And melt the eyce, and make the froit retire ?" When I first read these verses in the Nugæ Antiquæ they seemed to me too good to be written by a king; and I have since found that their real author was Thomas Churchyard, a poet of Queen Elizabeth's time, and one of the alliltants in the Mirror of Magiftrates. The lines in question are part of a stanza in Churchyard's legend of jane Shore, and may be found in Mrs. Cooper's Mules Library, 8vo. 1741. p. 122.-Considering Mr. Warton's very extensive acquaintance with old English poetry, it is ftrange this circunstance should have escaped him. Royalty should not have been deprived of this little sprig of bays which former flattery, or present accident has giver it, -- but for the consideration that every author dead, or living, ought to have the merit of his own works, be it what it may.
I am Gentlemen, Yours, &c. April 8th, 1782.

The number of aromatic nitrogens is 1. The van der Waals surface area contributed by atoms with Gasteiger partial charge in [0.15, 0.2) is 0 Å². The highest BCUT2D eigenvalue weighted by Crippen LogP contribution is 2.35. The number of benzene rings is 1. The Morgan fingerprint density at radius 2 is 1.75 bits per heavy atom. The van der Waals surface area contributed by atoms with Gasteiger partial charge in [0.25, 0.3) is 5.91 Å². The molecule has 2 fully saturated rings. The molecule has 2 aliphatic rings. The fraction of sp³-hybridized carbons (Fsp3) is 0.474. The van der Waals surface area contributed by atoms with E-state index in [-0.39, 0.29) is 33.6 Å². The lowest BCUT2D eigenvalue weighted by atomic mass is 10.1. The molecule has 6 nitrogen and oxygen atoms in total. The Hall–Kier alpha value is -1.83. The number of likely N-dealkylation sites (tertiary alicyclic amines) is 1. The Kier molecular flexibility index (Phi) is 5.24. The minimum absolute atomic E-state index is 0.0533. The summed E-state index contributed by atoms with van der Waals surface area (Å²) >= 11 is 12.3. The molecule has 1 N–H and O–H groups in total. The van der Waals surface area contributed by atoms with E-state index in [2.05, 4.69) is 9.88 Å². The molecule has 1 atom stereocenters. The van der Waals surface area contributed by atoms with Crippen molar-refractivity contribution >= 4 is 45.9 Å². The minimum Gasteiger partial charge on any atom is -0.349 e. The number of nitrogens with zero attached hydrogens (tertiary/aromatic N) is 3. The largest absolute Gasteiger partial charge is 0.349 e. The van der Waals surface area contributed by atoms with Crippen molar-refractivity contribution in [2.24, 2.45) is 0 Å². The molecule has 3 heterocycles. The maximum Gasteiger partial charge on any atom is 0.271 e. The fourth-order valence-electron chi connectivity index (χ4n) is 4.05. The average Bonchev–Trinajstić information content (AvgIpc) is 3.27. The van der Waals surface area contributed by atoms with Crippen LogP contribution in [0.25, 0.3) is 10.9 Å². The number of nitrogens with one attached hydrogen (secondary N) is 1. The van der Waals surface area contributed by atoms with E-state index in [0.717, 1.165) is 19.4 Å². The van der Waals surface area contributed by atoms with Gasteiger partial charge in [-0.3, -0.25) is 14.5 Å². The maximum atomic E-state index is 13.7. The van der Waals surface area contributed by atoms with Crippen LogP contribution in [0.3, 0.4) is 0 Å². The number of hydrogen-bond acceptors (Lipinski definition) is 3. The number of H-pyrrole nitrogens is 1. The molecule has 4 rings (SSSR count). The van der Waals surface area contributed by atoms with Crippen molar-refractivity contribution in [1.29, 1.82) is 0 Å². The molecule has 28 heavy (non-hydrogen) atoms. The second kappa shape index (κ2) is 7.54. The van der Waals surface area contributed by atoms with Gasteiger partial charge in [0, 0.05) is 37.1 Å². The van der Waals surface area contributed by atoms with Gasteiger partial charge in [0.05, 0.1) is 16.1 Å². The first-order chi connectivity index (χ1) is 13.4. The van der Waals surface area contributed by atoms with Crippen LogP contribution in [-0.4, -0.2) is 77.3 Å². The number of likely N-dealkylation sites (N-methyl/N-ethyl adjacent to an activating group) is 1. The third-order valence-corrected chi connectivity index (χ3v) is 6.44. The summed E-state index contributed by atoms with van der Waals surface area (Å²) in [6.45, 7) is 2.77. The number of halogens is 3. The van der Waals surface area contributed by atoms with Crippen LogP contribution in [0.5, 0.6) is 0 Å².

+++ We acknowledge the receipt of a Letter relative to a late pofthumous publication, from a person who figns himself · An Enemy to pious Frauds;' and who charges the Editor of that work with having • been guilty of a trespass against fidelity, as an Editor, which nothing can excuse.'
We rather wonder that our ingenious but anonymous Correspondent should not perceive the manifest impropriety of our publishing a charge of a very serious kind, on the testimony of an unknown pe: fon: nor indeed is it our business to make ourselves parties in difcussions of this kind, even on the best authority.